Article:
Hardiness: USDA Zone 4a: to -34.4 °C (-30 °F) USDA Zone 4b: to -31.6 °C (-25 °F) USDA Zone 5a: to -28.8 °C (-20 °F) USDA Zone 5b: to -26.1 °C (-15 °F) USDA Zone 6a: to -23.3 °C (-10 °F) USDA Zone 6b: to -20.5 °C (-5 °F) USDA Zone 7a: to -17.7 °C (0 °F) USDA Zone 7b: to -14.9 °C (5 °F)
Sun Exposure: Light Shade
Danger: All parts of plant are poisonous if ingested
Bloom Color: Bright Yellow
Bloom Time: Mid Spring
Foliage: Herbaceous Silver/Gray
Other details: Average Water Needs; Water regularly; do not overwater This plant may be considered a protected species; check before digging or gathering seeds
Soil pH requirements: 5.6 to 6.0 (acidic) 6.1 to 6.5 (mildly acidic) 6.6 to 7.5 (neutral)
On Nov 23, 2007, macybee from Deer Park, TX (Zone 9a) wrote:
Syns Trillium sessile var luteum, Trillium viride
From Appalachian woodlands of eastern USA, this species is distinguished by its rather pointed leaves that are spotted and splashed with paler green, and small stalkless yellow-green flowers that do not open very widely.
On Mar 14, 2006, Malus2006 from Coon Rapids, MN (Zone 4a) wrote:
This trillium was one of the few thriving populations that I have. Sadly I had to put it under neutral as all of one population which was my only population was wiped out along with several nearby native plants one winter. I have planted some new ones a short location away two years ago and is nonblooming. I don't know what happened even though there was a firepit nearby but leaves don't show sighs of scorching or stresses.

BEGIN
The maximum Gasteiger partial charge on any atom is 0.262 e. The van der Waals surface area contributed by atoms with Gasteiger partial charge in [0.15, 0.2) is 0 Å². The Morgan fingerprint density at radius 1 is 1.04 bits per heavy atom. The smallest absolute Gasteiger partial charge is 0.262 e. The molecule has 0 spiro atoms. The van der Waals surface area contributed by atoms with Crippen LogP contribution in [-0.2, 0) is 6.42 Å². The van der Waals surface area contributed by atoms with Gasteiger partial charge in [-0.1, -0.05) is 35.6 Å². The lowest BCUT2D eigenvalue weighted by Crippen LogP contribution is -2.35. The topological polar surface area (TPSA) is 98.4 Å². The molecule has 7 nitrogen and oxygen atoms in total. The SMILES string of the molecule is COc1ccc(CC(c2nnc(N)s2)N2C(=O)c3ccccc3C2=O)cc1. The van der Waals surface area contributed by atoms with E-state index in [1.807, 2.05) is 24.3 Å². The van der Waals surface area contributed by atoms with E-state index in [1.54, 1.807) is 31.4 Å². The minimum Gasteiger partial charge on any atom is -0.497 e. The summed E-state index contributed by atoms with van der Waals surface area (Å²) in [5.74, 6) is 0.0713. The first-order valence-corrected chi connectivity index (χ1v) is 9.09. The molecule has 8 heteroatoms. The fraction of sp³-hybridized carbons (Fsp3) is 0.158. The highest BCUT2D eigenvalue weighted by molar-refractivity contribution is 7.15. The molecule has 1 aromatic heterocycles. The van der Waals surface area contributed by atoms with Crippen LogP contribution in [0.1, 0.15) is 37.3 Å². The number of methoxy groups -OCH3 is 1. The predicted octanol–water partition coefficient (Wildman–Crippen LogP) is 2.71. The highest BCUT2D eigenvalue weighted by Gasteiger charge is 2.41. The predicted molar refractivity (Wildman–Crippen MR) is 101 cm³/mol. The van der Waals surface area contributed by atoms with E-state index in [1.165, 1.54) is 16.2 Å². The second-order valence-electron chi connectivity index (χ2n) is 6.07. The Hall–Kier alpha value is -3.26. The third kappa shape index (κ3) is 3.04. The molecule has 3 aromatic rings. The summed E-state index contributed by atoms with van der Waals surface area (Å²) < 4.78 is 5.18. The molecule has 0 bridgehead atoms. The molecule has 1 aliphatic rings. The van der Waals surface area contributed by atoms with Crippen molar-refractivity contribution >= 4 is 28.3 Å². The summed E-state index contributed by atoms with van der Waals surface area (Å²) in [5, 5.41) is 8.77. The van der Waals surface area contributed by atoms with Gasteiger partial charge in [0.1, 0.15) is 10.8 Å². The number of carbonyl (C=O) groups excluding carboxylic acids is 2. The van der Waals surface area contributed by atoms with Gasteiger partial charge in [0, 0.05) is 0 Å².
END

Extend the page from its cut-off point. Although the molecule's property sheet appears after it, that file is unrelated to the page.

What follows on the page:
On Mar 18, 2004, Tiarella from Tunnel Hill, GA (Zone 7a) wrote:
This is probably the easiest trillium to grow and will naturalize through much of the country. Here in zone 7a (the southernmost area of it's natural population), it appears in mid-March and is usually gone by July 1 with a short bloom season in April.
The yellow flowers add a bright note to the garden and have a lemon smell. I like to plant trilliums with ferns to fill the bed before the ferns emerge.
Trilliums like moist soil but sharp drainage and are found on shaded hillsides in nature.
Seeds must be planted fresh to produce a seedling the following spring. Allowing the seed to dry out will delay germination by a year and germination rates will decline. First year seedlings resemble blades of grass, second year seedlings have a broader almost heart-shaped leaf, and the third year seedling will be a small, three-leaved plant. It may take 7 or more years to have a flowering plant.
On May 31, 2003, lupinelover from Grove City, OH (Zone 6a) wrote:
One of the last trilliums to bloom in this part of the country. The yellow sepals and petals remain for weeks, giving the impression that it is in bloom for a very long period.
As soon as the seed is ripe, the plant goes dormant.
Foliage is mottled with silver and white.
This plant has been said to grow in the following regions:
Blue Mountain, Alabama Cordele, Georgia Indianapolis, Indiana Hebron, Kentucky Louisville, Kentucky Lexington, Massachusetts Ann Arbor, Michigan Royal Oak, Michigan Fridley, Minnesota Minneapolis, Minnesota (2 reports) Honeoye, New York Glouster, Ohio Grove City, Ohio Butler, Pennsylvania East Norriton, Pennsylvania Laflin, Pennsylvania Wrightsville, Pennsylvania Hope Valley, Rhode Island Knoxville, Tennessee Middle Valley, Tennessee Newport, Tennessee Viola, Tennessee Kingston, Washington